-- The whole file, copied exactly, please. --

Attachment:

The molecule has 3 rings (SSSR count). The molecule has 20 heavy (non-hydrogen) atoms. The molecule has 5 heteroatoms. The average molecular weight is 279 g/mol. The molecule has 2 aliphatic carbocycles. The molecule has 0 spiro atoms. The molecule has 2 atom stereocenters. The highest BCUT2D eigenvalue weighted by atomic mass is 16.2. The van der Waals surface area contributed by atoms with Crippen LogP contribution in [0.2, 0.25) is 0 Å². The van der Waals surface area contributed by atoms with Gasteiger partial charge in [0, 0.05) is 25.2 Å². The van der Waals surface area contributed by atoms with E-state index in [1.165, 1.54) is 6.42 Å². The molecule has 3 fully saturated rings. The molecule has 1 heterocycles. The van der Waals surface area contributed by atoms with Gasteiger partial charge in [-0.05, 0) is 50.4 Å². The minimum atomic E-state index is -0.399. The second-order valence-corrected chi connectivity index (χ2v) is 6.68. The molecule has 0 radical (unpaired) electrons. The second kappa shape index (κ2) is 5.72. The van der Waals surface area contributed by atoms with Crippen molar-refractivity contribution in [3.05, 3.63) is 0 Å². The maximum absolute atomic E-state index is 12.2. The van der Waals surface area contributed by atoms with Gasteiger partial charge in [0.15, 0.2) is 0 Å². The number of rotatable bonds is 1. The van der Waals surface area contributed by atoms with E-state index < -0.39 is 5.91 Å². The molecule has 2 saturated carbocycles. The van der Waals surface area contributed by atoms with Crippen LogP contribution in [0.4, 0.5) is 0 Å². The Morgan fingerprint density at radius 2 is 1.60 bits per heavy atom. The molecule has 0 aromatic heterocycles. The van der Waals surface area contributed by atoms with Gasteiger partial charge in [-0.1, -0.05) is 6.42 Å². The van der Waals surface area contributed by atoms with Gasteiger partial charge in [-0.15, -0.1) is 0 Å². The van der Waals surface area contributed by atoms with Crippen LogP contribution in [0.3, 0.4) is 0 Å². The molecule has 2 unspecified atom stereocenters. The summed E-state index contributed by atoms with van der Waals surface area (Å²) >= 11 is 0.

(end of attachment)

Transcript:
The molecule has 3 rings (SSSR count). The molecule has 20 heavy (non-hydrogen) atoms. The molecule has 5 heteroatoms. The average molecular weight is 279 g/mol. The molecule has 2 aliphatic carbocycles. The molecule has 0 spiro atoms. The molecule has 2 atom stereocenters. The highest BCUT2D eigenvalue weighted by atomic mass is 16.2. The van der Waals surface area contributed by atoms with Crippen LogP contribution in [0.2, 0.25) is 0 Å². The van der Waals surface area contributed by atoms with Gasteiger partial charge in [0, 0.05) is 25.2 Å². The van der Waals surface area contributed by atoms with E-state index in [1.165, 1.54) is 6.42 Å². The molecule has 3 fully saturated rings. The molecule has 1 heterocycles. The van der Waals surface area contributed by atoms with Gasteiger partial charge in [-0.05, 0) is 50.4 Å². The minimum atomic E-state index is -0.399. The second-order valence-corrected chi connectivity index (χ2v) is 6.68. The molecule has 0 radical (unpaired) electrons. The second kappa shape index (κ2) is 5.72. The van der Waals surface area contributed by atoms with Crippen molar-refractivity contribution in [3.05, 3.63) is 0 Å². The maximum absolute atomic E-state index is 12.2. The van der Waals surface area contributed by atoms with Gasteiger partial charge in [0.15, 0.2) is 0 Å². The number of rotatable bonds is 1. The van der Waals surface area contributed by atoms with E-state index < -0.39 is 5.91 Å². The molecule has 2 saturated carbocycles. The van der Waals surface area contributed by atoms with Crippen LogP contribution in [0.4, 0.5) is 0 Å². The Morgan fingerprint density at radius 2 is 1.60 bits per heavy atom. The molecule has 0 aromatic heterocycles. The van der Waals surface area contributed by atoms with Gasteiger partial charge in [-0.1, -0.05) is 6.42 Å². The van der Waals surface area contributed by atoms with Gasteiger partial charge in [-0.15, -0.1) is 0 Å². The van der Waals surface area contributed by atoms with Crippen LogP contribution in [0.3, 0.4) is 0 Å². The molecule has 2 unspecified atom stereocenters. The summed E-state index contributed by atoms with van der Waals surface area (Å²) >= 11 is 0.